Believe it or not, healthy dog ears actually come with a self-cleaning feature. In this process, known as epithelial migration, the skin in the ear canal gradually migrates from the tympanic membrane, or eardrum, outwards, carrying with it excess debris.
So, if the ears aren’t bothering your dog, it’s usually best to leave them alone if your furry friend gets regular checkups.
Sometimes, however, underlying allergies, secondary bacterial or fungal infections and other problems can disrupt the natural ear-cleaning process and make it necessary for you to clean your dog’s ears. Here’s how to make it easy on you and your dog.
1. Help your dog become accustomed to having their ears handled. Ideally, you can do this before your dog ever has an ear problem. The next time your dog is sprawled on the couch relaxing with you, gently touch his or her ears and praise them for calm behavior. Over time, gradually advance to lifting the ear flap, or pinna, and looking inside the ear. Again, offer praise or a treat when your dog remains calm.
Notice how your dog’s ears look when they’re healthy. Depending on your dog’s skin pigmentation, the skin on the inside of the pinna should typically be soft and pink, but not red, inflamed or thickened. If your dog is scratching at one or both ears, and shaking their head, that’s usually a sign there’s a problem in the ear. Other signs include unusual odor and a brownish, waxy buildup. The ear may also be painful to the touch.
2. Schedule an appointment with your veterinarian. Never put anything in your dog’s ears without first consulting your veterinarian. Some cleansers or medications may include ingredients that can be problematic if your dog’s eardrum is ruptured. Alcohol may sting and further inflame the skin.
Your veterinarian can examine your dog’s ear canal, including the eardrum, and take samples of ear discharge to help diagnose what’s causing the problem.
In more complicated cases, your veterinarian may need to perform an ear flush to enable proper examination and treatment. Sedation is usually recommended for your pet’s safety and comfort. Severe cases may require surgery, so it is important to control infection if you want to avoid getting to this stage.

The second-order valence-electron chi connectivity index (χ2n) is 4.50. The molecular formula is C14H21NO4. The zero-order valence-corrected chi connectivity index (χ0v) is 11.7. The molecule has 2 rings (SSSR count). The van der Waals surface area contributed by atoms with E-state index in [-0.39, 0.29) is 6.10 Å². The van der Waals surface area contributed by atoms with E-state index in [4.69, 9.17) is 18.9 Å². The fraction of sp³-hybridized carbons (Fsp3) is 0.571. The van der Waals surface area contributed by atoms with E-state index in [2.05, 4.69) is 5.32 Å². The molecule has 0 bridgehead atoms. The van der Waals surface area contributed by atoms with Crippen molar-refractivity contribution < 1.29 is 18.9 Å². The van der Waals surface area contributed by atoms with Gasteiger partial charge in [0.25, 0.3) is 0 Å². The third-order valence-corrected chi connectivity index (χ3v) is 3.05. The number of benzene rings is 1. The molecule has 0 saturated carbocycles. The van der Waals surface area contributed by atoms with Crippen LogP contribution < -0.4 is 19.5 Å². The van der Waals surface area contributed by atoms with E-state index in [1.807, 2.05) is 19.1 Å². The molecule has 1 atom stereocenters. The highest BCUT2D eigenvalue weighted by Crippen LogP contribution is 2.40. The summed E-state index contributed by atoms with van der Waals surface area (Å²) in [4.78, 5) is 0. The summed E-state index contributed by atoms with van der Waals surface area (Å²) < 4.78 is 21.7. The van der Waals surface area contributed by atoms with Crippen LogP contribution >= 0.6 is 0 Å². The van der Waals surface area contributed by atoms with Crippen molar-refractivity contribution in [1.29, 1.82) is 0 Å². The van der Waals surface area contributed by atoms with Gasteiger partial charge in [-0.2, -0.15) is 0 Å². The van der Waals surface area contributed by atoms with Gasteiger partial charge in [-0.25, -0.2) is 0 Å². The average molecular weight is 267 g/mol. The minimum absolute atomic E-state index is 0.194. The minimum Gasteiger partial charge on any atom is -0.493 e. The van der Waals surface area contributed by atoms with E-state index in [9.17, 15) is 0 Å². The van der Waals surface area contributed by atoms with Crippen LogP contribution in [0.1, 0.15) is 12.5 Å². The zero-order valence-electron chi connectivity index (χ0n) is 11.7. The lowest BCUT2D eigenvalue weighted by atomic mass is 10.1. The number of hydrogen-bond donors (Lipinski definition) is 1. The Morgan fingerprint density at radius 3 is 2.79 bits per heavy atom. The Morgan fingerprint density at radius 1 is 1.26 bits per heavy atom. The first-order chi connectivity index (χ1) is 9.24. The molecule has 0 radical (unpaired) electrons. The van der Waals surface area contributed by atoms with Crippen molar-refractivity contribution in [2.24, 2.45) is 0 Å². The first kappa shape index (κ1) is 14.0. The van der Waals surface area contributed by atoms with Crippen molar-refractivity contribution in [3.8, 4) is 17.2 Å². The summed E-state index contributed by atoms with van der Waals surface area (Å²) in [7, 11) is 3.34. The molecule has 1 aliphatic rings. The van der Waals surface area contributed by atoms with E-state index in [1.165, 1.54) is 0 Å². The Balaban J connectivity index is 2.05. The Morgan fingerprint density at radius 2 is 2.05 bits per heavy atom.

3. Set up in an area that’s easy to clean up, such as a bathroom or outdoors. During ear cleaning, your dog may want to shake his or her head, releasing the cleaning solution and ear contents, so you may also want to dress accordingly.
Use only the ear cleanser that has been prescribed by your veterinarian. Again, you want to avoid any ingredients that could make your dog’s ear condition worse.
4. Instill the cleanser. Since dogs have L-shaped ear canals, you’ll want to gently pull up on the pinna to slightly straighten the canal, then fill the canal with cleanser. Gently massage the base of your dog’s ear to help loosen any debris deep in the canal. Your dog may lean into this because it feels good.
After a few minutes, allow your dog to shake its head, releasing the cleanser and any debris.
5. Gently remove the remaining cleanser with soft gauze squares or cotton balls. Never put anything, including cotton swabs, into your dog’s ear canal, because this can pack debris deeper into the canal or damage the ear itself. Simply mop up what you can using a gauze wrapped around your finger or with a cotton ball.
6. Reward your dog for a job well done. Lavish your dog with plenty of praise and perhaps a tasty treat so they always associate ear cleaning with a positive experience.
The information in this blog has been developed with our veterinarian and is designed to help educate pet parents. If you have questions or concerns about your pet's health or nutrition, please talk with your veterinarian.